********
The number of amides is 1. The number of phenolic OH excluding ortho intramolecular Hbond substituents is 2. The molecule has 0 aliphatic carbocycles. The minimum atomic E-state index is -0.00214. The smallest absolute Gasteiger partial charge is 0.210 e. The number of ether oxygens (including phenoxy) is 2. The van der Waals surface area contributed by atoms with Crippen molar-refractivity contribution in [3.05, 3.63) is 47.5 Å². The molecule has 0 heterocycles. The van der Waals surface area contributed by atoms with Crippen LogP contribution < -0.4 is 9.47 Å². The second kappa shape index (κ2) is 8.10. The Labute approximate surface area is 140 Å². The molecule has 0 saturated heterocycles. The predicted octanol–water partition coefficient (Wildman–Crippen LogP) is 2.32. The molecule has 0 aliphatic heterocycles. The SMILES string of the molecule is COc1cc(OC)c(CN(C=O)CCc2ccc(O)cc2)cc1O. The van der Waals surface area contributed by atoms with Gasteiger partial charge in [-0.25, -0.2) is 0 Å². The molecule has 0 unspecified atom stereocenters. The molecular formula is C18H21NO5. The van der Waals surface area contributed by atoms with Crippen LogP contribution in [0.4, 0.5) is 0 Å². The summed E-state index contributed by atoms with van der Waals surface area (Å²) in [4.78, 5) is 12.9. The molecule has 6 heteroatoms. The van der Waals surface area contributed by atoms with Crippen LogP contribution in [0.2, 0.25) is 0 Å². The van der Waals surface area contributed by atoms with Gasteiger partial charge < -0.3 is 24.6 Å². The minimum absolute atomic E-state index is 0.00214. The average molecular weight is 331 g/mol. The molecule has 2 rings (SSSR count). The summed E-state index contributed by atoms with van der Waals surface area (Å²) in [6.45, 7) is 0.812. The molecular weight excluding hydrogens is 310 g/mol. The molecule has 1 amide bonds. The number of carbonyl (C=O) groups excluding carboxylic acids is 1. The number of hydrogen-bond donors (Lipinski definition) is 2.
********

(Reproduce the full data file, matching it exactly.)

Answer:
The number of amides is 1. The number of phenolic OH excluding ortho intramolecular Hbond substituents is 2. The molecule has 0 aliphatic carbocycles. The minimum atomic E-state index is -0.00214. The smallest absolute Gasteiger partial charge is 0.210 e. The number of ether oxygens (including phenoxy) is 2. The van der Waals surface area contributed by atoms with Crippen molar-refractivity contribution in [3.05, 3.63) is 47.5 Å². The molecule has 0 heterocycles. The van der Waals surface area contributed by atoms with Crippen LogP contribution < -0.4 is 9.47 Å². The second kappa shape index (κ2) is 8.10. The Labute approximate surface area is 140 Å². The molecule has 0 saturated heterocycles. The predicted octanol–water partition coefficient (Wildman–Crippen LogP) is 2.32. The molecule has 0 aliphatic heterocycles. The SMILES string of the molecule is COc1cc(OC)c(CN(C=O)CCc2ccc(O)cc2)cc1O. The van der Waals surface area contributed by atoms with Gasteiger partial charge in [-0.25, -0.2) is 0 Å². The molecule has 0 unspecified atom stereocenters. The molecular formula is C18H21NO5. The van der Waals surface area contributed by atoms with Crippen LogP contribution in [0.4, 0.5) is 0 Å². The summed E-state index contributed by atoms with van der Waals surface area (Å²) in [4.78, 5) is 12.9. The molecule has 6 heteroatoms. The van der Waals surface area contributed by atoms with Crippen LogP contribution in [0.2, 0.25) is 0 Å². The van der Waals surface area contributed by atoms with Gasteiger partial charge < -0.3 is 24.6 Å². The minimum absolute atomic E-state index is 0.00214. The average molecular weight is 331 g/mol. The molecule has 2 rings (SSSR count). The summed E-state index contributed by atoms with van der Waals surface area (Å²) in [6.45, 7) is 0.812. The molecular weight excluding hydrogens is 310 g/mol. The molecule has 1 amide bonds. The number of carbonyl (C=O) groups excluding carboxylic acids is 1. The number of hydrogen-bond donors (Lipinski definition) is 2.